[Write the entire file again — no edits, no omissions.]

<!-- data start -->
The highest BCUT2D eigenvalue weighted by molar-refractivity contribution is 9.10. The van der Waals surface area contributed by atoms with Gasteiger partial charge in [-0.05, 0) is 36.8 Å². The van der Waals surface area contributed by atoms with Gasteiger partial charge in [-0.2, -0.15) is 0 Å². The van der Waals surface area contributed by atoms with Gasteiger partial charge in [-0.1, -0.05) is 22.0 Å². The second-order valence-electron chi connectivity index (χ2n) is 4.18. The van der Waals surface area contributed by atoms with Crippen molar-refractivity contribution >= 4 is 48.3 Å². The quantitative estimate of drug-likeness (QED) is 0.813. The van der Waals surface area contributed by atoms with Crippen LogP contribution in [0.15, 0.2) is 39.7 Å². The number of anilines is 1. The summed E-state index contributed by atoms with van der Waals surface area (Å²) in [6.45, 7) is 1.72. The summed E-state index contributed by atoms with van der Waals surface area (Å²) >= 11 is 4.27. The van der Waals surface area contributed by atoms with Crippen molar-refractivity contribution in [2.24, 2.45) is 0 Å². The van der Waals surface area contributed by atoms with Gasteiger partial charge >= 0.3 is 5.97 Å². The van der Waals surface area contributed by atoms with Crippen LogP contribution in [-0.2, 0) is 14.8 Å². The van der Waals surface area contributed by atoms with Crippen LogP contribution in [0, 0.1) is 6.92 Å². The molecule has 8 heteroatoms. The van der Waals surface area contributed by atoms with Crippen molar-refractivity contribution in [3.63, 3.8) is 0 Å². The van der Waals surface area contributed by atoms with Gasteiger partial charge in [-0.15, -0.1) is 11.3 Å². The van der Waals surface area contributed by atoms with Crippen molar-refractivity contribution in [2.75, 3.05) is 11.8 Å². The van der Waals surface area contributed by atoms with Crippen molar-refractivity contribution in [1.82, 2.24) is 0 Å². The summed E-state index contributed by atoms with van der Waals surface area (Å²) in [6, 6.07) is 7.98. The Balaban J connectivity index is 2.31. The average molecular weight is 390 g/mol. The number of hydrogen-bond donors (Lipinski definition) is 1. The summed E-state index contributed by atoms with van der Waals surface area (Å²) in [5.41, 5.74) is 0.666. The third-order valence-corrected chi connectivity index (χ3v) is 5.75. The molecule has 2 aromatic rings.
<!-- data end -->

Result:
The highest BCUT2D eigenvalue weighted by molar-refractivity contribution is 9.10. The van der Waals surface area contributed by atoms with Gasteiger partial charge in [-0.05, 0) is 36.8 Å². The van der Waals surface area contributed by atoms with Gasteiger partial charge in [-0.2, -0.15) is 0 Å². The van der Waals surface area contributed by atoms with Gasteiger partial charge in [-0.1, -0.05) is 22.0 Å². The second-order valence-electron chi connectivity index (χ2n) is 4.18. The van der Waals surface area contributed by atoms with Crippen molar-refractivity contribution >= 4 is 48.3 Å². The quantitative estimate of drug-likeness (QED) is 0.813. The van der Waals surface area contributed by atoms with Crippen LogP contribution in [0.15, 0.2) is 39.7 Å². The number of anilines is 1. The summed E-state index contributed by atoms with van der Waals surface area (Å²) in [6.45, 7) is 1.72. The summed E-state index contributed by atoms with van der Waals surface area (Å²) >= 11 is 4.27. The van der Waals surface area contributed by atoms with Crippen molar-refractivity contribution in [2.24, 2.45) is 0 Å². The van der Waals surface area contributed by atoms with Gasteiger partial charge >= 0.3 is 5.97 Å². The van der Waals surface area contributed by atoms with Crippen LogP contribution in [-0.2, 0) is 14.8 Å². The van der Waals surface area contributed by atoms with Crippen LogP contribution in [0, 0.1) is 6.92 Å². The molecule has 8 heteroatoms. The van der Waals surface area contributed by atoms with Crippen molar-refractivity contribution in [3.63, 3.8) is 0 Å². The van der Waals surface area contributed by atoms with Gasteiger partial charge in [-0.15, -0.1) is 11.3 Å². The van der Waals surface area contributed by atoms with Crippen molar-refractivity contribution in [2.75, 3.05) is 11.8 Å². The van der Waals surface area contributed by atoms with Crippen molar-refractivity contribution in [1.82, 2.24) is 0 Å². The summed E-state index contributed by atoms with van der Waals surface area (Å²) in [6, 6.07) is 7.98. The Balaban J connectivity index is 2.31. The average molecular weight is 390 g/mol. The number of hydrogen-bond donors (Lipinski definition) is 1. The summed E-state index contributed by atoms with van der Waals surface area (Å²) in [5.41, 5.74) is 0.666. The third-order valence-corrected chi connectivity index (χ3v) is 5.75. The molecule has 2 aromatic rings.